Qualcomm's current top processor is the Snapdragon 810, which is only shipping in the LG G Flex 2 and set to appear in upcoming flagships like the HTC One M9. But at Mobile World Congress the chip manufacturer is already taking the wraps off of its next-gen design, the predictably-named Snapdragon 820. Details on the exact capabilities of the new chip are scarce, but Qualcomm says it should be ready to ship to mobile manufacturers sometime in the second half of this year.
The press release below doesn't delve into speed or raw capability, instead focusing on built-in functions like enhanced photos, wireless radio innovations, security features, and "always on" services. Read More
Look, we get it - MediaTek isn't the first name you want to hear when it comes to innovative new SoCs. The company doesn't have the best reputation when it comes to releasing source code, which is a huge no-no in the Android world. But still, this is probably worth talking about, because it's pretty neat.
This morning, MediaTek announced the first 64-bit octa-core processor for smartphones. The chip, model number MT6795, can run at speeds up to 2.2GHz, and supports native 2K displays (2560x1600). It can also process (record and playback) super slow-motion video at 480fps in 1080p. I'm not entirely sure why you need that on a smartphone, but you know what, it's there. Read More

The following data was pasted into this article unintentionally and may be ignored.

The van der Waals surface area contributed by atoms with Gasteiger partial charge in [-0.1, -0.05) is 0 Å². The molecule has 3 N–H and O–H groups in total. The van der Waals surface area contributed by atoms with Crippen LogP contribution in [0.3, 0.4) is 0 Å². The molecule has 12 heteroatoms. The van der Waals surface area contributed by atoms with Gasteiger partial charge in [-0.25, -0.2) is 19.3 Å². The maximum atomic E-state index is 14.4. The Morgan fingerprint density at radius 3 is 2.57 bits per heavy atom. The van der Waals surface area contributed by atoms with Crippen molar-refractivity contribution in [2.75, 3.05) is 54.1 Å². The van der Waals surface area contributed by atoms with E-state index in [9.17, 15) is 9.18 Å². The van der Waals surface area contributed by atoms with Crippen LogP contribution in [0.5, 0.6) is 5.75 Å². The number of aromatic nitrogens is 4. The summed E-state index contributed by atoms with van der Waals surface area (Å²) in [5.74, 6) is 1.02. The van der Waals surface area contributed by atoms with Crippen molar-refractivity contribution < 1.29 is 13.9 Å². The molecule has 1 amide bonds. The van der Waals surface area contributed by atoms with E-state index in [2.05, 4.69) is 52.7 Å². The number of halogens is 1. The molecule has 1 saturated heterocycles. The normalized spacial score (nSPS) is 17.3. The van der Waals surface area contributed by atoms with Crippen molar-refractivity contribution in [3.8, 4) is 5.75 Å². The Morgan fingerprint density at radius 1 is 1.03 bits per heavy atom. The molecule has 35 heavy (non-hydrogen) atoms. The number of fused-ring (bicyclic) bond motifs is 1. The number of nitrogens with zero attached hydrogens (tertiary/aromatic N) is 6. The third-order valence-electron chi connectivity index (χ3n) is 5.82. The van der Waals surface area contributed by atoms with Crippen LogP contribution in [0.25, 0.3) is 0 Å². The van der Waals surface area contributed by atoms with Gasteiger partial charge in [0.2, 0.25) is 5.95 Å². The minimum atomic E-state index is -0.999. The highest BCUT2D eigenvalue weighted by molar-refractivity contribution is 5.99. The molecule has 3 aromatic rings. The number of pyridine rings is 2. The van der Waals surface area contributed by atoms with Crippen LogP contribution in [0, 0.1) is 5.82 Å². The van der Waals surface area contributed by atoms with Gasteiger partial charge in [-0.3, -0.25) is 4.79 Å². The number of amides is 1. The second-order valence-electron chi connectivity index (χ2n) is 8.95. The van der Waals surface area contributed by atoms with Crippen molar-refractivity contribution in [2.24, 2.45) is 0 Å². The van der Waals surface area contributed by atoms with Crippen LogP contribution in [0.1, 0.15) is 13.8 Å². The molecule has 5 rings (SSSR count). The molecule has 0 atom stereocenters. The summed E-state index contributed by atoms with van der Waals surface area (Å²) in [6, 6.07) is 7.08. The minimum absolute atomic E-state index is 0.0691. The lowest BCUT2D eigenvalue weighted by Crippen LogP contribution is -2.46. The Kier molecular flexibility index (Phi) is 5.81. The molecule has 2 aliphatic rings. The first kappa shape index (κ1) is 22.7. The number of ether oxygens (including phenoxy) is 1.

Following up on the announcement of the MT6595 (which will implement ARM's Cortex A17 announced earlier this month), MediaTek has announced the upcoming MT6732 SOC, targeted at what MediaTek is calling a new "super-mid market," aimed at providing a combination of cost efficiency and performance. The SOC consists of a 64-bit, quad-core, 1.5GHz ARM Cortex A53 cluster and a "next-generation" Mali T760 GPU. MediaTek boasts that the arrangement supports low-power 1080p playback with the fledgling H.265 codec, Category 4 LTE, and plenty more. Here's the full breakdown (from MediaTek):
Next-Generation 64-bit Mobile Computing System
- Quad-core, 1.5GHz ARM Cortex-A53 processor system, delivering the performance boost and 64-bit CPUs that will become mainstream in mobile devices
- Next-generation Mali-T760 GPU with support for the Open GL ES 3.0 and Open CL 1.2 APIs and premium graphics for gaming and UI effects
Advanced Multimedia Features
- Supports low-power, 1080p, 30fps video playback supporting the emerging video codec standard H.265 and legacy H.264 and 1080p, 30fps H.264 video recording
- Integrated 13MP camera image signal processor with support for unique features like PIP (Picture-in-Picture), VIV (Video in Video) and Video Face Beautifier
- MediaTek ClearMotion™ technology eliminates motion jitter and ensures smooth video playback at 60fps on mobile devices
- MediaTek MiraVision™ technology for DTV-grade picture quality
Integrated Multi-mode 4G LTE Modem
Oh man, if you thought quad-core phones were crazy, your brain should prepare itself for at least twice as much explosion. Samsung just announced at CES its new Exynos 5 Octa processors. These chips, on a 28nm architecture (which means they're small and use less power) have eight dang cores. The company says that this will result in up to 70% battery savings (compared to what is unclear...we would assume the previous Exynos processor).
Pics courtesy of CNET
Of course, the first thought is, "Do we really need that many cores?!" Well, for starters, yes. We'll always want more power. Read More